“One kind of algorithm is a diagnostic; that will tell you what has gone wrong with something. The other is a prognostic, which is saying, ‘something is not quite right and it will ultimately fail in the future’. It’s giving you a time, saying that if you continue to use this vehicle in this way, you have a month, two months, three months in which to repair it before it can fail. That’s kind of where it’s at. So, you can inform the airline that they need to take action. They can arrange that with their maintenance staff, so they do it when they want to rather than when the plane breaks.”
A variety of sensors are used for these purposes, Jennions said. Depending on the type of component or subsystem in question, they might be temperature or vibration sensors, for example. And this is bringing about a change in the way that maintenance is carried out, he added. “Aircraft have a maintenance computer and when they land, a first-line maintenance engineer will go into the cockpit and it will tell them what to do. That’s quite a big change in culture, and you often get a response of ‘that’s not gone wrong, it’s never gone wrong before.’ But once people check and see that it’s right, they quickly start taking the systems much more seriously.”
Internet of flying things
Such scenarios are likely to be familiar to engineers in manufacturing sectors, where factories are also becoming increasingly sensor-equipped and oriented towards condition monitoring and preventative maintenance. But the MRO sector is also turning towards new technologies to help maintenance engineers do their job more effectively. For one of the biggest MROs, Lufthansa Technik, which provides services for many smaller and budget airlines, there is a dedicated business function for developing, assessing and forming usage procedures for such new technologies. Kevin Guelck, who works in the base maintenance product division (which handles mainly what Jennions referred to as C checks, the large-scale strip-down activities that occur at relatively long periods in the aircraft’s duty cycle, typically every three years or so depending on the aircraft’s flight hours), explained what happens in Lufthansa Teknik’s Innovation Bay.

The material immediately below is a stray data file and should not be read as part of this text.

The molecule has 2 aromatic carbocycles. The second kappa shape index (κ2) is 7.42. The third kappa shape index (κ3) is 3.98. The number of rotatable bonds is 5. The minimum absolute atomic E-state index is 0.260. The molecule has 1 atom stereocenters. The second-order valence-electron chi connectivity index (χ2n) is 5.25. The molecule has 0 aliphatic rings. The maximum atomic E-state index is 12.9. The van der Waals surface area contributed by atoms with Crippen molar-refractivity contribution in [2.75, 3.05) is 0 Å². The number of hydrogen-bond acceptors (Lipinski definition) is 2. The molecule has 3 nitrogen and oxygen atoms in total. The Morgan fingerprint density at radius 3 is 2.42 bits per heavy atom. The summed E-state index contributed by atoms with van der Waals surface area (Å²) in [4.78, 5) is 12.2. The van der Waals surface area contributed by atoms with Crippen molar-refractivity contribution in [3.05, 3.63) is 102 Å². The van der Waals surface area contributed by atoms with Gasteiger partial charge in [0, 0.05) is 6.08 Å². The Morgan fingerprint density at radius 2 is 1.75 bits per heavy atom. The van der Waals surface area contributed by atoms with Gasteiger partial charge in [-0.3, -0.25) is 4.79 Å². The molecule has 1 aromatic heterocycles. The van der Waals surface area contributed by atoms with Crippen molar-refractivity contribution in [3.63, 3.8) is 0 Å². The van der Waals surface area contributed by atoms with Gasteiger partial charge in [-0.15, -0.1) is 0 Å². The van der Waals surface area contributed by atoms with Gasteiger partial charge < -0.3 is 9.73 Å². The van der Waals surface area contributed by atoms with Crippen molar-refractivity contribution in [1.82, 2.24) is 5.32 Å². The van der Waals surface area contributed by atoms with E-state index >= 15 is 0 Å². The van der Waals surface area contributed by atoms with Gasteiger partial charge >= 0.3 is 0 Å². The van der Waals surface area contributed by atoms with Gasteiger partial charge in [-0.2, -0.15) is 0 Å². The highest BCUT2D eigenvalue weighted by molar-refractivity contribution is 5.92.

The bay is a hangar at the business’s base in Malta, he explained. “We came up with the idea in 2018,” he said. “It’s a lot about internal process optimisation and improvements. We are not aiming for a theoretical improvement idea. It’s really practical, next to the aircraft, interacting with the customer, interacting with the experts on site and trying to get things moved there.” Some of the technologies being tested are on the cutting edge of engineering techniques, said Guelck. “One very good example is 3D printing, which we are using to make small tools and fixtures. It’s a very fast way for us to prototype these tools, and we’ll work up towards printing them on demand to be used during actual operations, rather than having to have them manufactured off site.”
Another technology that has been trialled in the Innovation Bay is the use of drones in aircraft inspection. “Today, that’s all done by the human eye. A maintenance engineer inspects the surface of the aircraft for scratches, corrosion and dents. A camera mounted on a drone system with machine vision checking the camera output is potentially faster and more able to reach some of the difficult areas, such as the vertical tail fin, which can be very high off the ground, so getting a person up there on a gantry and getting them close enough to inspect properly can be a problem.”
UK company Blue Bear is among those developing drones for this activity. Operations director Gavin Goudie told The Engineer that drone inspections are intended to supplement rather than replace altogether visual inspections by maintenance engineers. “However, we are looking at installing different types of sensor on the drone that could potentially detect the kind of defects that would not be visible even to the experienced human eye,” he said. “As with all technology in this space, the goal is to improve the thoroughness of the inspection and to reduce the time it takes.”